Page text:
What do Police Identification and Records Officers do?

Collect evidence at crime scene, classify and identify fingerprints, and photograph evidence for use in criminal and civil cases.

  • Maintain records of evidence and write and review reports.
  • Package, store and retrieve evidence.
  • Analyze and process evidence at crime scenes and in the laboratory, wearing protective equipment and using powders and chemicals.
  • Dust selected areas of crime scene and lift latent fingerprints, adhering to proper preservation procedures.
  • Photograph crime or accident scenes for evidence records.
  • Submit evidence to supervisors, crime labs, or court officials for legal proceedings.
  • Identify, compare, classify, and file fingerprints using systems such as Automated Fingerprint Identification System (AFIS) or the Henry Classification System.
  • Look for trace evidence, such as fingerprints, hairs, fibers, or shoe impressions, using alternative light sources when necessary.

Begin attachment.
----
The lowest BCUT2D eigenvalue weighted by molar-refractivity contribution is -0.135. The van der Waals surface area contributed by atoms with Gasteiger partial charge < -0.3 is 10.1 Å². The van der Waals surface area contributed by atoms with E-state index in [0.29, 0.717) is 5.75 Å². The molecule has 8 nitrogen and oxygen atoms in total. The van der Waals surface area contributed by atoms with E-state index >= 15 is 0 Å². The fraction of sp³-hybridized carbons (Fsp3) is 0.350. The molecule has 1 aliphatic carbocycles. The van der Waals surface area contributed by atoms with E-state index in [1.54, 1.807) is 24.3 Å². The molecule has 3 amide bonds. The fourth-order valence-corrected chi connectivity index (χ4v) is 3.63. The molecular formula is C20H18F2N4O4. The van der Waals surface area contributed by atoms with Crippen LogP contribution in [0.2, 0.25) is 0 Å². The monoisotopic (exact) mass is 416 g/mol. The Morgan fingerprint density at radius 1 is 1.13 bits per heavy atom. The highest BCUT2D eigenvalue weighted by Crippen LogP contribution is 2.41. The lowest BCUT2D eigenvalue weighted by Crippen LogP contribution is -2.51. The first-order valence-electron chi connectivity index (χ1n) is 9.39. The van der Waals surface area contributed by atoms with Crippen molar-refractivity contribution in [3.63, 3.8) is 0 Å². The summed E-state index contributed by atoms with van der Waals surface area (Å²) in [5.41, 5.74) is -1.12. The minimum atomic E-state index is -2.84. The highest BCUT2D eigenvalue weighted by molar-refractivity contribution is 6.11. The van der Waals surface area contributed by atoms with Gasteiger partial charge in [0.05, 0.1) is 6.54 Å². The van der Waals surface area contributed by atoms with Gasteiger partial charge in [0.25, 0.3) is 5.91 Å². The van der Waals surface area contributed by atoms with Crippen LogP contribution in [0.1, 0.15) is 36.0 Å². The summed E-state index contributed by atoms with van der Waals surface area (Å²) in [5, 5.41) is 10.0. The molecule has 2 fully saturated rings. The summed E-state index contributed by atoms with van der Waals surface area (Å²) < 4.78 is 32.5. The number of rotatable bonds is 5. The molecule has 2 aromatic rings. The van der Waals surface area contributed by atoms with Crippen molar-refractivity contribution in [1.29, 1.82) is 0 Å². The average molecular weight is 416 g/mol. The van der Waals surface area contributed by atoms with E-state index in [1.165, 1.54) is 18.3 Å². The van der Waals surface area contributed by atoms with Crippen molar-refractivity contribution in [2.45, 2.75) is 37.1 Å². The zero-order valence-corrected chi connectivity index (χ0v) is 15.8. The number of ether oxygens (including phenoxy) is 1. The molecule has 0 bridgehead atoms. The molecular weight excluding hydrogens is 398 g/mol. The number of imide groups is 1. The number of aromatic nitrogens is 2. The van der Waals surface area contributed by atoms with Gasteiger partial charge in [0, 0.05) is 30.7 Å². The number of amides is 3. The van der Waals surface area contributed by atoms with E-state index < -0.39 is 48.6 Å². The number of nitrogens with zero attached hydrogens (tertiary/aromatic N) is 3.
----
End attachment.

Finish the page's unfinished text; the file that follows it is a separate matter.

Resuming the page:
• Testify in court and present evidence.
  • Serve as technical advisor and coordinate with other law enforcement workers or legal personnel to exchange information on crime scene collection activities.
  • Coordinate or conduct instructional classes or in-services such as citizen police academy classes and crime scene training for other officers.
  • Process film and prints from crime or accident scenes.
  • Perform emergency work during off-hours.
  • Interview victims, witnesses, suspects, and other law enforcement personnel.

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Necessary Skills

  • Active Listening
  • Critical Thinking
  • Speaking
  • Reading Comprehension
  • Writing

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